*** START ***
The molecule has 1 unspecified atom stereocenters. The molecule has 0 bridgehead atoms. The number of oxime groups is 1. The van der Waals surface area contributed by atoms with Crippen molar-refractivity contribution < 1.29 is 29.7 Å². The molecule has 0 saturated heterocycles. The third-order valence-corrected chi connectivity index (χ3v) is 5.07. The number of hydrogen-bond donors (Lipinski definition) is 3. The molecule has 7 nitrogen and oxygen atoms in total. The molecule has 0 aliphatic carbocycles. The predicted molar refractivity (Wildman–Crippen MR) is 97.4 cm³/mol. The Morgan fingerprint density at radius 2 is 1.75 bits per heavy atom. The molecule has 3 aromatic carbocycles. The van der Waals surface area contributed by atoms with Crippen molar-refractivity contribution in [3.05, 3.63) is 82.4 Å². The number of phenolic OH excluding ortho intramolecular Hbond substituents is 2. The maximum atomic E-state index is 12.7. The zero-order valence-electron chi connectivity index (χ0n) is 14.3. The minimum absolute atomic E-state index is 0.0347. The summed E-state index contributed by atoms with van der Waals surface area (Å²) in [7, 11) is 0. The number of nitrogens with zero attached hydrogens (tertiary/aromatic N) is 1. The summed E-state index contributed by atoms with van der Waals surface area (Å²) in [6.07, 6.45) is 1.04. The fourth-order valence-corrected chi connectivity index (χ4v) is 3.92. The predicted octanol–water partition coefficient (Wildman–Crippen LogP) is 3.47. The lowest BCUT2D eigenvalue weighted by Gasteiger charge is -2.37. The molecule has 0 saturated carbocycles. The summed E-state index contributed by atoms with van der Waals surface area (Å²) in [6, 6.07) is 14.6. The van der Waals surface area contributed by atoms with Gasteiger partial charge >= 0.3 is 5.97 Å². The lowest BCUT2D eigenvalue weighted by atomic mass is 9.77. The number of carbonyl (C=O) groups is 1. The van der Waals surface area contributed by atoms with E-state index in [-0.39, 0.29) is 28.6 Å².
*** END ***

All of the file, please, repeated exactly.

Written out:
The molecule has 1 unspecified atom stereocenters. The molecule has 0 bridgehead atoms. The number of oxime groups is 1. The van der Waals surface area contributed by atoms with Crippen molar-refractivity contribution < 1.29 is 29.7 Å². The molecule has 0 saturated heterocycles. The third-order valence-corrected chi connectivity index (χ3v) is 5.07. The number of hydrogen-bond donors (Lipinski definition) is 3. The molecule has 7 nitrogen and oxygen atoms in total. The molecule has 0 aliphatic carbocycles. The predicted molar refractivity (Wildman–Crippen MR) is 97.4 cm³/mol. The Morgan fingerprint density at radius 2 is 1.75 bits per heavy atom. The molecule has 3 aromatic carbocycles. The van der Waals surface area contributed by atoms with Crippen molar-refractivity contribution in [3.05, 3.63) is 82.4 Å². The number of phenolic OH excluding ortho intramolecular Hbond substituents is 2. The maximum atomic E-state index is 12.7. The zero-order valence-electron chi connectivity index (χ0n) is 14.3. The minimum absolute atomic E-state index is 0.0347. The summed E-state index contributed by atoms with van der Waals surface area (Å²) in [7, 11) is 0. The number of nitrogens with zero attached hydrogens (tertiary/aromatic N) is 1. The summed E-state index contributed by atoms with van der Waals surface area (Å²) in [6.07, 6.45) is 1.04. The fourth-order valence-corrected chi connectivity index (χ4v) is 3.92. The predicted octanol–water partition coefficient (Wildman–Crippen LogP) is 3.47. The lowest BCUT2D eigenvalue weighted by Gasteiger charge is -2.37. The molecule has 0 saturated carbocycles. The summed E-state index contributed by atoms with van der Waals surface area (Å²) in [6, 6.07) is 14.6. The van der Waals surface area contributed by atoms with Gasteiger partial charge >= 0.3 is 5.97 Å². The lowest BCUT2D eigenvalue weighted by atomic mass is 9.77. The number of carbonyl (C=O) groups is 1. The van der Waals surface area contributed by atoms with E-state index in [-0.39, 0.29) is 28.6 Å².